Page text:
Friday, March 23, 2012

Pascual Abaj - The Sacrifice Stone

I suppose I hoped for more from the Museo de Arceologico in Chichicastenango, though that's not really fair. They have two long rows of glass cabinets filled with old pottery ranging from the pre-classic (before 300 BC) to the post-classic (1100-1500 AD) period, along with a small collection of jade artifacts. (Unfortunately photographs are forbidden). But given that this is the central collection of archeology from the Quiche region in the heart of the Quiche department, one could only wish they had more.

Nevertheless, I'm extremely glad I went, because I met Hector, my guide to the Pascual Abaj shrine. I spent a long time looking at the pieces, and Hector asked me if I wanted a guide to the shrine. Based on my experiences in Santiago de Atitlan, I've learned that when a person who seems to know something offers to show you around it's worth paying what he asks.

The road up to the Pascual Abaj wouldn't stand out if you weren't looking for it. You pass through an older part of town, down a road lined on one side with houses made of adobe instead of rebar and cinder block like most of the newer buildings, and on the other with a fence overlooking a slope filled with milpas, or cornfields. I probably could have found my way myself, but paying Hector to guide me turned out to be well worth it. We passed up a small rise with a little sign labeling the direction of the shrine, and then through a building of orange stucco. This building was labeled the "museum of masks," something I was curious about. It appeared to be closed, so I kept going. We came to a path through another small milpa.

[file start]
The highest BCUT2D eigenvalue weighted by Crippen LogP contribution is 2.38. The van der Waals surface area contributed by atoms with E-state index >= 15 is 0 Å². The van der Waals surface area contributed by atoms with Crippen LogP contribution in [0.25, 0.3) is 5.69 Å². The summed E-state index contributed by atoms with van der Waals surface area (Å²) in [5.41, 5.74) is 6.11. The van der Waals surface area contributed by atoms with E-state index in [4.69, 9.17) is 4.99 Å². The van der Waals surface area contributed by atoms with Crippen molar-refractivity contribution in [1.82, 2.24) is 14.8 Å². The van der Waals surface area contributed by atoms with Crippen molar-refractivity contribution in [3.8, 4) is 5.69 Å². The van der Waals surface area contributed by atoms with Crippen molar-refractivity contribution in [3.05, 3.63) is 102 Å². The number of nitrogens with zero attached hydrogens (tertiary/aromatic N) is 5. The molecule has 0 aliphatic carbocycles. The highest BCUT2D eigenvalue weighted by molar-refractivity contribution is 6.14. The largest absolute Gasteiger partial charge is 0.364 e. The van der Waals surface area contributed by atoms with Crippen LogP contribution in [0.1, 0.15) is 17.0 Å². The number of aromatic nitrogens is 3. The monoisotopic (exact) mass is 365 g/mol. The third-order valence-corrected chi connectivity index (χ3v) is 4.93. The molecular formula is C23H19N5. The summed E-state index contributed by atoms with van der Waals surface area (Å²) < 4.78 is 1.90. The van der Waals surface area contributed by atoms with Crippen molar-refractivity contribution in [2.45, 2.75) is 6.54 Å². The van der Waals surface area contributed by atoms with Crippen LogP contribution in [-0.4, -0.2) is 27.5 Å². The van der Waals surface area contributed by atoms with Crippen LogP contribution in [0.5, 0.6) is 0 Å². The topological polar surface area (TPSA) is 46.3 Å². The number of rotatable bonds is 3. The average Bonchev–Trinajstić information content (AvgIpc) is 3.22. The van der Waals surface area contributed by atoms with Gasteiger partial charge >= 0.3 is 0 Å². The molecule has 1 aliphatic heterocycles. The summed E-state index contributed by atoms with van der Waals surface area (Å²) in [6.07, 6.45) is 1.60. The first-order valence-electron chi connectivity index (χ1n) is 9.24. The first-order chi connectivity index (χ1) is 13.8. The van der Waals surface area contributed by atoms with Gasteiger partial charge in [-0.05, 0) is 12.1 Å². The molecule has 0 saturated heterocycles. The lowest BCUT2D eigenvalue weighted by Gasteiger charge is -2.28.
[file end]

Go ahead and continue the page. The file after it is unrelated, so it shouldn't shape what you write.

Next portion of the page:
At the top of this path is an open-faced construction with a tin roof held up by wooden posts and adobe walls in the back on two sides. In the center of this structure is a square firepit filled with coals and stained with dripping candle wax. In the back of the structure is a long platform with several rows of gray stones that are naturally shaped like tombstones.

These stones are littered with pine needles, and have candles placed all around them. They also have other offerings, including bundles of sticks and bunches of flowers. There were also offerings of tobacco in thick cigars, something I had only seen before at the in front of Maximon in Santiago de Atitlan. Candles in glass holders burn off to one side, and smaller candles drip wax down the side of the rocks and off the front of the platform.

Pascual Abaj's lower shrine from the entrance